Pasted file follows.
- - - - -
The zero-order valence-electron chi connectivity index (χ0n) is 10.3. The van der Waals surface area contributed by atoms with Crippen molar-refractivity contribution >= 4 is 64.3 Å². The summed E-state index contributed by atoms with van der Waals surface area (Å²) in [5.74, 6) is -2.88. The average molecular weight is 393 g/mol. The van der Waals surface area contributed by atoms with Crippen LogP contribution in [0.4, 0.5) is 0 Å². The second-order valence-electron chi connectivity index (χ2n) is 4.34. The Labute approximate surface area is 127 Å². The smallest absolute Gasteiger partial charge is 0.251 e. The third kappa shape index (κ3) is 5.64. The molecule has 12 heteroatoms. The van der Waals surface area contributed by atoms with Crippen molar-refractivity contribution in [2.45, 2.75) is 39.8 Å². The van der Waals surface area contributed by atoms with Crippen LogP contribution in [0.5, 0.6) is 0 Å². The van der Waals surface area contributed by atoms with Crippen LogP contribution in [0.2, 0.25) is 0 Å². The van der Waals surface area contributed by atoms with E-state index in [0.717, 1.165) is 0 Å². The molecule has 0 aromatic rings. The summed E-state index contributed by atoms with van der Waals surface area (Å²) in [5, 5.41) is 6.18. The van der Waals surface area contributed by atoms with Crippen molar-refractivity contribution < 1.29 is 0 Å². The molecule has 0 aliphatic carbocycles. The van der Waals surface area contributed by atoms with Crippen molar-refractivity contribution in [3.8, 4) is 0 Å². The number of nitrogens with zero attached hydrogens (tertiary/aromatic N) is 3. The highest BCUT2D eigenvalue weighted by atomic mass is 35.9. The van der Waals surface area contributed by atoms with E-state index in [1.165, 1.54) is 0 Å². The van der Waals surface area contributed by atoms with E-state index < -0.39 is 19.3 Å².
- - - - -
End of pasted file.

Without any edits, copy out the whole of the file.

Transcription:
The zero-order valence-electron chi connectivity index (χ0n) is 10.3. The van der Waals surface area contributed by atoms with Crippen molar-refractivity contribution >= 4 is 64.3 Å². The summed E-state index contributed by atoms with van der Waals surface area (Å²) in [5.74, 6) is -2.88. The average molecular weight is 393 g/mol. The van der Waals surface area contributed by atoms with Crippen LogP contribution in [0.4, 0.5) is 0 Å². The second-order valence-electron chi connectivity index (χ2n) is 4.34. The Labute approximate surface area is 127 Å². The smallest absolute Gasteiger partial charge is 0.251 e. The third kappa shape index (κ3) is 5.64. The molecule has 12 heteroatoms. The van der Waals surface area contributed by atoms with Crippen molar-refractivity contribution in [2.45, 2.75) is 39.8 Å². The van der Waals surface area contributed by atoms with Crippen LogP contribution in [0.5, 0.6) is 0 Å². The van der Waals surface area contributed by atoms with Crippen LogP contribution in [0.2, 0.25) is 0 Å². The van der Waals surface area contributed by atoms with E-state index in [0.717, 1.165) is 0 Å². The molecule has 0 aromatic rings. The summed E-state index contributed by atoms with van der Waals surface area (Å²) in [5, 5.41) is 6.18. The van der Waals surface area contributed by atoms with Crippen molar-refractivity contribution < 1.29 is 0 Å². The molecule has 0 aliphatic carbocycles. The van der Waals surface area contributed by atoms with Crippen molar-refractivity contribution in [3.8, 4) is 0 Å². The number of nitrogens with zero attached hydrogens (tertiary/aromatic N) is 3. The highest BCUT2D eigenvalue weighted by atomic mass is 35.9. The van der Waals surface area contributed by atoms with E-state index in [1.165, 1.54) is 0 Å². The van der Waals surface area contributed by atoms with E-state index < -0.39 is 19.3 Å².